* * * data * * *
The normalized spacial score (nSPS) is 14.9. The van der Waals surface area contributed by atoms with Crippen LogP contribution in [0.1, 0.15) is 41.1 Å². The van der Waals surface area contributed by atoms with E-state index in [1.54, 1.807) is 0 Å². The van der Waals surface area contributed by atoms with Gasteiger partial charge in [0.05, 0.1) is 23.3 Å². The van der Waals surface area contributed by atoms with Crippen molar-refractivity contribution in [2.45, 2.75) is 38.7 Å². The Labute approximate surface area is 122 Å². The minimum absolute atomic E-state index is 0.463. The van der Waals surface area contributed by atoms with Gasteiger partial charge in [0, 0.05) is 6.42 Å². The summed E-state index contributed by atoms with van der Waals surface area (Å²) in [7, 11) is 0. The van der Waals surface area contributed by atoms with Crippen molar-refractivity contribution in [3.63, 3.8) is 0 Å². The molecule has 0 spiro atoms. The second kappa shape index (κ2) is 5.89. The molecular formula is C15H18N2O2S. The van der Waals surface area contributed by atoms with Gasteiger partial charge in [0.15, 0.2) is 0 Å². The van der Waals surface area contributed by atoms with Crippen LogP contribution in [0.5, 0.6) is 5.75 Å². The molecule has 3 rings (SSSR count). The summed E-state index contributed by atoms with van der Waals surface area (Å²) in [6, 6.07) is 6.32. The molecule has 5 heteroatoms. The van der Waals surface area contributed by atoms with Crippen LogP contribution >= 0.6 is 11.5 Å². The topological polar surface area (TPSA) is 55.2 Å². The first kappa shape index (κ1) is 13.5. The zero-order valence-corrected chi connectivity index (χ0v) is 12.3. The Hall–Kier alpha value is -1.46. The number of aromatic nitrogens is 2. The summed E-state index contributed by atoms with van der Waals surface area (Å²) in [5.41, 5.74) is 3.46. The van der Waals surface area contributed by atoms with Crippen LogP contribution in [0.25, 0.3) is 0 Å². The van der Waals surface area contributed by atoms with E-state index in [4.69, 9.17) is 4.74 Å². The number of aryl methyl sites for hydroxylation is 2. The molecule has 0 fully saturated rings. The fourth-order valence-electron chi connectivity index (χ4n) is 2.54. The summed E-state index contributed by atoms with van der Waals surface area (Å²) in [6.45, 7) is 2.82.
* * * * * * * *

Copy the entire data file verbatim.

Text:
The normalized spacial score (nSPS) is 14.9. The van der Waals surface area contributed by atoms with Crippen LogP contribution in [0.1, 0.15) is 41.1 Å². The van der Waals surface area contributed by atoms with E-state index in [1.54, 1.807) is 0 Å². The van der Waals surface area contributed by atoms with Gasteiger partial charge in [0.05, 0.1) is 23.3 Å². The van der Waals surface area contributed by atoms with Crippen molar-refractivity contribution in [2.45, 2.75) is 38.7 Å². The Labute approximate surface area is 122 Å². The minimum absolute atomic E-state index is 0.463. The van der Waals surface area contributed by atoms with Gasteiger partial charge in [0, 0.05) is 6.42 Å². The summed E-state index contributed by atoms with van der Waals surface area (Å²) in [7, 11) is 0. The van der Waals surface area contributed by atoms with Crippen molar-refractivity contribution in [3.63, 3.8) is 0 Å². The molecule has 0 spiro atoms. The second kappa shape index (κ2) is 5.89. The molecular formula is C15H18N2O2S. The van der Waals surface area contributed by atoms with Gasteiger partial charge in [0.15, 0.2) is 0 Å². The van der Waals surface area contributed by atoms with Crippen LogP contribution in [0.5, 0.6) is 5.75 Å². The molecule has 3 rings (SSSR count). The summed E-state index contributed by atoms with van der Waals surface area (Å²) in [6, 6.07) is 6.32. The molecule has 5 heteroatoms. The van der Waals surface area contributed by atoms with Crippen LogP contribution >= 0.6 is 11.5 Å². The topological polar surface area (TPSA) is 55.2 Å². The first kappa shape index (κ1) is 13.5. The zero-order valence-corrected chi connectivity index (χ0v) is 12.3. The Hall–Kier alpha value is -1.46. The number of aromatic nitrogens is 2. The summed E-state index contributed by atoms with van der Waals surface area (Å²) in [5.41, 5.74) is 3.46. The van der Waals surface area contributed by atoms with Crippen LogP contribution in [0.25, 0.3) is 0 Å². The van der Waals surface area contributed by atoms with E-state index in [4.69, 9.17) is 4.74 Å². The number of aryl methyl sites for hydroxylation is 2. The molecule has 0 fully saturated rings. The fourth-order valence-electron chi connectivity index (χ4n) is 2.54. The summed E-state index contributed by atoms with van der Waals surface area (Å²) in [6.45, 7) is 2.82.